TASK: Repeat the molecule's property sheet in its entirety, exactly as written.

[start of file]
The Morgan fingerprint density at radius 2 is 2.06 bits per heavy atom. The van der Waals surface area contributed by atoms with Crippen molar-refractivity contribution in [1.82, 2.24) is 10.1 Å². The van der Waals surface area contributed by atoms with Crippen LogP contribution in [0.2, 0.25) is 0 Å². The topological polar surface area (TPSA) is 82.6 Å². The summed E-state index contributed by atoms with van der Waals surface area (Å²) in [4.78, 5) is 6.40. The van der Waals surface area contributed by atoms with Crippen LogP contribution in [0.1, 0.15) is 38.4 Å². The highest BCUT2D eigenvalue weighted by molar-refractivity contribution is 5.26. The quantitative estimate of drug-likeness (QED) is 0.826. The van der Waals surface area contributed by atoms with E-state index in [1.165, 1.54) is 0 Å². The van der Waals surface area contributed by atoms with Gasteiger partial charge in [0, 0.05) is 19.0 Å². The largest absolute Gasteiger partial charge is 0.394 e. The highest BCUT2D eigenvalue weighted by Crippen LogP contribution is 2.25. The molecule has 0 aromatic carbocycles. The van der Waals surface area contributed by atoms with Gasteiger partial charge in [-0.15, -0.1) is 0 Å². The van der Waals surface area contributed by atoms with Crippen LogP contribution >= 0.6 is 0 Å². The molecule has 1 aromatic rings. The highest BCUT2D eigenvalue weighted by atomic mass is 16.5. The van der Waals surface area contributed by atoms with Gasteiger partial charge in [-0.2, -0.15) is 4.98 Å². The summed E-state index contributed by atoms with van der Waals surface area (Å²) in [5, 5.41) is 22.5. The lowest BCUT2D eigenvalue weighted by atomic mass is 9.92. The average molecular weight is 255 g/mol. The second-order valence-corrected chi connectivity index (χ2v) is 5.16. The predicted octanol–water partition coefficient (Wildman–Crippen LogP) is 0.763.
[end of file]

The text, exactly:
The Morgan fingerprint density at radius 2 is 2.06 bits per heavy atom. The van der Waals surface area contributed by atoms with Crippen molar-refractivity contribution in [1.82, 2.24) is 10.1 Å². The van der Waals surface area contributed by atoms with Crippen LogP contribution in [0.2, 0.25) is 0 Å². The topological polar surface area (TPSA) is 82.6 Å². The summed E-state index contributed by atoms with van der Waals surface area (Å²) in [4.78, 5) is 6.40. The van der Waals surface area contributed by atoms with Crippen LogP contribution in [0.1, 0.15) is 38.4 Å². The highest BCUT2D eigenvalue weighted by molar-refractivity contribution is 5.26. The quantitative estimate of drug-likeness (QED) is 0.826. The van der Waals surface area contributed by atoms with E-state index in [1.165, 1.54) is 0 Å². The van der Waals surface area contributed by atoms with Gasteiger partial charge in [0, 0.05) is 19.0 Å². The largest absolute Gasteiger partial charge is 0.394 e. The highest BCUT2D eigenvalue weighted by Crippen LogP contribution is 2.25. The molecule has 0 aromatic carbocycles. The van der Waals surface area contributed by atoms with Gasteiger partial charge in [-0.15, -0.1) is 0 Å². The van der Waals surface area contributed by atoms with Crippen LogP contribution >= 0.6 is 0 Å². The molecule has 1 aromatic rings. The highest BCUT2D eigenvalue weighted by atomic mass is 16.5. The van der Waals surface area contributed by atoms with Gasteiger partial charge in [-0.2, -0.15) is 4.98 Å². The summed E-state index contributed by atoms with van der Waals surface area (Å²) in [5, 5.41) is 22.5. The lowest BCUT2D eigenvalue weighted by atomic mass is 9.92. The average molecular weight is 255 g/mol. The second-order valence-corrected chi connectivity index (χ2v) is 5.16. The predicted octanol–water partition coefficient (Wildman–Crippen LogP) is 0.763.